This needs be said: "The first call on the members of the Church financially is the maintenance of the minister." As a member of the Home Churches Fund Committee I have heard so much of the Churches who say we cannot pay more towards the support of our minister because of the dry-rot in our roof, or the breakdown of our heating system, or a £400 bill for repairs. Of course the whole financial set-up is involved. The care of the buildings entrusted to us by our fathers is one that has to be lovingly dealt with. But as a matter of fact we do not care for them enough. We let them get into disrepair, then have a big bill and make that a reason for special efforts, draining our strength, when we should prudently, over a period of years, have been gradually building up a repairs fund against the time of need. And in this prudent budgeting for the whole life and maintenance of the Church, the care of the minister, whom under the guiding of the spirit, we have asked to come and serve us, deserting all else, must have the highest priority. I would say that even then poorest of our Church members should not feel satisfied in these days at devoting less than a shilling a week to that part of the life of the community; and thereafter asking what is due for the work of Christ in the Church. At the least, the labourer is worthy of his hire, and this is a relationship far closer than that of a hired labourer. And it is a relationship far higher than that of charity. There are those who, conscious that a minister is poorly paid compared with themselves, like to give him presents from time to time. But let us make quite sure that he is paid in such a way that he is on equal terms with ourselves. We all know pretty well the sort of standard which is an average one in our own Church.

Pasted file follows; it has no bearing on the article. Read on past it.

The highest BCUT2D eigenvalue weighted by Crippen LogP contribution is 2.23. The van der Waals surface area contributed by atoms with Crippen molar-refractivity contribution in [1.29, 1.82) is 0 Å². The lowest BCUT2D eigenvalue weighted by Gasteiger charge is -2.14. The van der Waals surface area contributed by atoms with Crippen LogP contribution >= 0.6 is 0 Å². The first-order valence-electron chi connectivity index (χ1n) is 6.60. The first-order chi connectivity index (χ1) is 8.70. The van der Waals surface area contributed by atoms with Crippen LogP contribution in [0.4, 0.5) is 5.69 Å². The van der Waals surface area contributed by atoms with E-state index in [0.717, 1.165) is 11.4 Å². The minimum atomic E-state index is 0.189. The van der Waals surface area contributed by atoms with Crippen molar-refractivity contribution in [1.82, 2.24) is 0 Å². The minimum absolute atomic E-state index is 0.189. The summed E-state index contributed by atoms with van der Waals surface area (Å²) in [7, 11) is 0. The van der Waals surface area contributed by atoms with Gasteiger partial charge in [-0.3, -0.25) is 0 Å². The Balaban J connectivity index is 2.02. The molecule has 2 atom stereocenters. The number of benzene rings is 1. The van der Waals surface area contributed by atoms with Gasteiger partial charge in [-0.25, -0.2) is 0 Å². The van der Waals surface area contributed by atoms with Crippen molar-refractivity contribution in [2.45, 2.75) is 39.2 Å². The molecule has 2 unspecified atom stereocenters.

But the minister has needs other than physical to which we have to minister. How much do we expect of him? He has a limited amount of time, strength and energy as we all have. Mentally and spiritually his output is limited, and may be cut down if we impose strains upon him. But it may be increased by the power of the Spirit and of the spiritual atmosphere with which we surround him. If he is left to plough a lone furrow, he will tire and lose heart. But if he is one of a team, the yoke will be easy, and the furrow straight.
So we have a spiritual ministry to render to him; and this is the most important part of our responsibility to him. How do we exercise it? This is for us lay-folk the question to which we should give most attention, and on which our discussion might well focus. I can only make one or two suggestions.
I remember at the preaching-in of a new young Scottish minister, the preacher gave to the Congregation the charge "Love your young minister." Young or old or middle-aged every minister needs love. And love in the deepest sense. And that is really the sum of the whole matter.
Perhaps the first element in such love is thoughtfulness, putting yourself in his place. Imagine his life. With all the distractions of home and children, all the consciousness of his wife's labours, all the failings of his own nature as husband and father, and of his wife's nature, he has to carry on and seem undisturbed.
With the care and love which his wife lavishes on him, and what a miracle this is, he is painfully conscious of his position and what people expect of him. (If perchance he is a bachelor his plight is worse, with all those temptations that assail a man who lives by himself.)